It will come as no surprise to many that Rajeev Suri has been named as the CEO of the "new" Nokia, now that the devices business has been sold to Microsoft: What's left of the Finnish firm largely comprises NSN, of which Suri has been the CEO since October 2009.
What might be up for debate is whether Suri is the right person for the job. There might be some who think that an external appointment would make sense to take Nokia, which does have two other units (HERE and Technologies, as well as NSN), into its next corporate phase. (See Nokia Ushers In New Era, Retires NSN Name.)
But this is not the time to rock the boat or to take risks. Nokia Networks (NSN), which is now to be called Networks within the new Nokia Corp. (NYSE: NOK), generates the vast majority of the company's revenues, about 87%, and has been steadily improving its margins and overall financial health following a major restructuring program that was first announced in November 2011. (See NSN Unveils Its Kill List, NSN to Restructure, and NSN Could Lose More Than 17,000 Staff.)
That restructuring could have been the death of NSN. Instead it has ended up being the savior of Nokia -- if the NSN revamp had failed, Nokia would no longer exist at all, let alone in its new, slimmed-down format.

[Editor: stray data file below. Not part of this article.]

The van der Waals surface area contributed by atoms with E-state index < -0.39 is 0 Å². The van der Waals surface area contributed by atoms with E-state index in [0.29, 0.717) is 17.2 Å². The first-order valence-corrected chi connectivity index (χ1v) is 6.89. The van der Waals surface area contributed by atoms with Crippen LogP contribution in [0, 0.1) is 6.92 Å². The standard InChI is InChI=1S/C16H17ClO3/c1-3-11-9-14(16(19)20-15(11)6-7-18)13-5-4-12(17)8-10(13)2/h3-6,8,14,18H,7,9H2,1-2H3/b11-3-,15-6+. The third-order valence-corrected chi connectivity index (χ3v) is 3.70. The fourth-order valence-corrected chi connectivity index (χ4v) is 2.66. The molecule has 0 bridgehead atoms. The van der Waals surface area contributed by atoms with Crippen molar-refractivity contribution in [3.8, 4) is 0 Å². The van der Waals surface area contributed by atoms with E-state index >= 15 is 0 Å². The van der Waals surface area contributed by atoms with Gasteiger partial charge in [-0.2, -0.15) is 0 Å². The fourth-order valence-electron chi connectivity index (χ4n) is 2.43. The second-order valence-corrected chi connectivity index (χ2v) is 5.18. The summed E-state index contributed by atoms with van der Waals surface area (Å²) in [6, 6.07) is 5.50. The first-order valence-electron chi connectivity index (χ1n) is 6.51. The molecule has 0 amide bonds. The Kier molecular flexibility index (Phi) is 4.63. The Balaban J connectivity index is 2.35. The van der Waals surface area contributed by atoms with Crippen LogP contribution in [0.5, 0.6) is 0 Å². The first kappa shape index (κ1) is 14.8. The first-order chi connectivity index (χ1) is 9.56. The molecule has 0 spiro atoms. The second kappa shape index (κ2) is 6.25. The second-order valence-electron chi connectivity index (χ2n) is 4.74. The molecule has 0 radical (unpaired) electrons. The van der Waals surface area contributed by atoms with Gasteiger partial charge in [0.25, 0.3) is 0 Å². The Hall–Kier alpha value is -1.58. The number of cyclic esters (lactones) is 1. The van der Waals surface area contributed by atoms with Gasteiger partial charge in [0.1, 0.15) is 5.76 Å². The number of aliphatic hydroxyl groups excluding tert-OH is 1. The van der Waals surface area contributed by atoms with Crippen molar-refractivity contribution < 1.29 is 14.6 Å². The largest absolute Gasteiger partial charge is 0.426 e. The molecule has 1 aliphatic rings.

The success of the restructuring is primarily down to Suri's focus, determination, and calm leadership -- he has had to rip apart a large company, sell non-core assets and preside over mass redundancies, a task that has been tough but which was necessary for long-term survival: NSN now has 48,500 staff compared with more than 74,000 in late 2011. (See NSN to Sell Optical Business and Redknee to Acquire NSN's BSS Biz.)
And right from the time he took over as CEO at NSN he preached a story of survival and focused on mobile broadband, professional services, and customer experience management (CEM) as the three areas where NSN could deliver what customers needed and wanted. (See NSN CEO: Don't Write Our Obituary.)
After more than four years at the helm of NSN, Suri knows the operation inside out and the staff, customers, and partners know him well too. The short- and medium-term financial health of Nokia will be determined by how well NSN/Networks performs, and Suri has got that business to where it is today. Bringing in someone above him, who would then want to bring in their own senior management team, would have been a big mistake, but one that could easily have been made. The Nokia board has made the right choice.
I have met Suri on numerous occasions and he comes across as a very thoughtful character with very clear ideas of what he wants to do and how he wants to do it. (See NSN CEO: We've Got Our Mojo Back, NSN's Rajeev Suri: Restructuring, Research & Resilience, and NSN's Rajeev Suri: Carrier Capex & Customer Experience.)
He's also very calm, even when provoked by excitable media types, and that's what Nokia needs right now -- a CEO that can be depended upon to deliver a clear vision and then stick to that vision without any wild surprises.
After years of turmoil, Suri is the right person to provide the kind of leadership Nokia needs just now.
— Ray Le Maistre, , Editor-in-Chief, Light Reading